Jennifer Jo Cobb spent the Sunday of what should have been her NASCAR Cup Series debut getting so dirty working on her truck she didn’t want to get in her car afterward. It was precisely the distraction she needed because even though the race from Talladega Superspeedway was on in the background at her shop, she couldn’t bring herself to pay attention.
“Saturday night going into Sunday was the hardest, and I just wanted (Sunday) to be over with,” Cobb tells RACER. “I just needed (Sunday) to go away.
“To give so much to this sport and (what) this sport has given to me. To have felt like a solid fixture in this sport. I have dedicated my entire life to this, and to have the president of NASCAR tell the media that I just wasn’t ready for this race, but that I was ready six years ago…”
From Cobb’s standpoint, the timeline of the announcement of her planned Cup debut to learning that her entry failed to gain approval from the series is what’s most peculiar. As she explains it, the Rick Ware Racing entry for the No. 15 Chevrolet was submitted with Cobb’s name listed as the driver and accepted. The license application was countersigned and sent back, and Cobb has a copy of a Cup Series driver agreement signed by John Bobo (NASCAR vice president of racing operations). The car’s paint scheme was also approved. With that done, the team announced on the Tuesday before Richmond (over a week before Talladega) that Cobb would be the first female since 2018 to run a Cup Series race.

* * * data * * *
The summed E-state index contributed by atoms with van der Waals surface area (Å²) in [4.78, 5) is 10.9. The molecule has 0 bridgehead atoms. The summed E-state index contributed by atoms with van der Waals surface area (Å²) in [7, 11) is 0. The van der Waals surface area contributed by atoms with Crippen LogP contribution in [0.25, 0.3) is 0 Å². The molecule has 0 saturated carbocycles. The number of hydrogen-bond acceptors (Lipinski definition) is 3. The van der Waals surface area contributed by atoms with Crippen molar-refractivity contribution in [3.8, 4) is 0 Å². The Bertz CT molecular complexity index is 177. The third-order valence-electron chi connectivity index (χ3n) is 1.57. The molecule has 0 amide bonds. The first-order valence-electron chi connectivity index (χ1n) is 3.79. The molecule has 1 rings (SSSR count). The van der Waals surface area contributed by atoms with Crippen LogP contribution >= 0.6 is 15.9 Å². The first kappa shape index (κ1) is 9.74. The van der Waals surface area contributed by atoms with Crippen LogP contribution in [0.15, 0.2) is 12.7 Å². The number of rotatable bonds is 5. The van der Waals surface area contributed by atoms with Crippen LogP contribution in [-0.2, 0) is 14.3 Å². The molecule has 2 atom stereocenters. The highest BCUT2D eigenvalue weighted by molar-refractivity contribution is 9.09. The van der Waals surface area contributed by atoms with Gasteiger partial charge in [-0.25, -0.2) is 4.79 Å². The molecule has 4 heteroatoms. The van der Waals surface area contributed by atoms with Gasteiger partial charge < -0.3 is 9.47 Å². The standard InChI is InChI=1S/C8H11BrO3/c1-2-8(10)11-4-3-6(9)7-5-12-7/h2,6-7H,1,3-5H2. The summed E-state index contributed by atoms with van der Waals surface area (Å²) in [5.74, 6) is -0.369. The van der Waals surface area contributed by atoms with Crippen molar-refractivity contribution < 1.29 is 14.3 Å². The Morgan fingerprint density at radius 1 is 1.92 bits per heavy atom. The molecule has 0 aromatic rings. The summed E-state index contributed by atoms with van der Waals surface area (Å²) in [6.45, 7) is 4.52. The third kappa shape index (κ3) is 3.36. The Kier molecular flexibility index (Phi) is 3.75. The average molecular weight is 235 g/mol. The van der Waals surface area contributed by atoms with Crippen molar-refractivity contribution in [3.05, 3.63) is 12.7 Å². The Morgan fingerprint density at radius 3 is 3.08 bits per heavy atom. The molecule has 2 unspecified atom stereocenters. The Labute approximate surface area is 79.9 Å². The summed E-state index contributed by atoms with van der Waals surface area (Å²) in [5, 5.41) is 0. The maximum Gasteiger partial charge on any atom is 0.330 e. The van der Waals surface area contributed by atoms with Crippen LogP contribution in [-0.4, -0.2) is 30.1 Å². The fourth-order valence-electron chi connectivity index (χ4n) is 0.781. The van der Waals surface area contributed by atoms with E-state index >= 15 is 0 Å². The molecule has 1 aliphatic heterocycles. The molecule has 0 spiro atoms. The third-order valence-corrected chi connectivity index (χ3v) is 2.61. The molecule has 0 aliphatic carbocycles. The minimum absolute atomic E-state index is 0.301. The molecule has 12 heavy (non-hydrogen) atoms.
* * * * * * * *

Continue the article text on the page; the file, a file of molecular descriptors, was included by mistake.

“I received a phone call on Thursday afternoon, two full days after the announcement,” she says. “I was given a very vague reason (why) I was inactive. It was Brett Bodine (who called), and I truly thought he had me confused with someone else because I’ve raced consistently for 10-plus years; every single (Truck) race. I was confused by the language, and I was so flustered. I was driving, so I pulled over, and I didn’t know what to say.”
Rick Ware told her the team had been told the same and was looking into it. Cobb stayed silent as things progressed behind the scenes.
“I truly went through two days thinking it was a mistake,” Cobb says. “We were all just baffled.”
It was revealed the Monday leading into Talladega that Cobb was not approved to participate. NASCAR acknowledged she had been previously approved, but requirements and performance standards change over time. In Cobb’s case, it was cited that ‘experience’ doesn’t always equate laps completed, and officials didn’t think she was ready for the premier series.
“I feel like I belong,” she says. “I feel like even though I don’t have money to compete up front, I compete with my peers that have the same budget level that I do, and there are many races within the race. If you don’t want the lower budget teams there, then you’re going to end up with a 16-truck field, and then when 10 of them wreck out …
“We belong; we have a purpose. We work our ass off to be there. We work harder than the other teams because we have less people. We have less money. When we need a part, we don’t pick up the phone and order it; we call all the used parts places, try to find it at 50% of the cost. It takes us 10 times longer to repair or build a Truck. Everything is harder. They’re harder to drive. And so, the biggest thing I say about this, whatever the excuse is, why weren’t all 40 of the drivers who participated on Sunday held to that same standard?”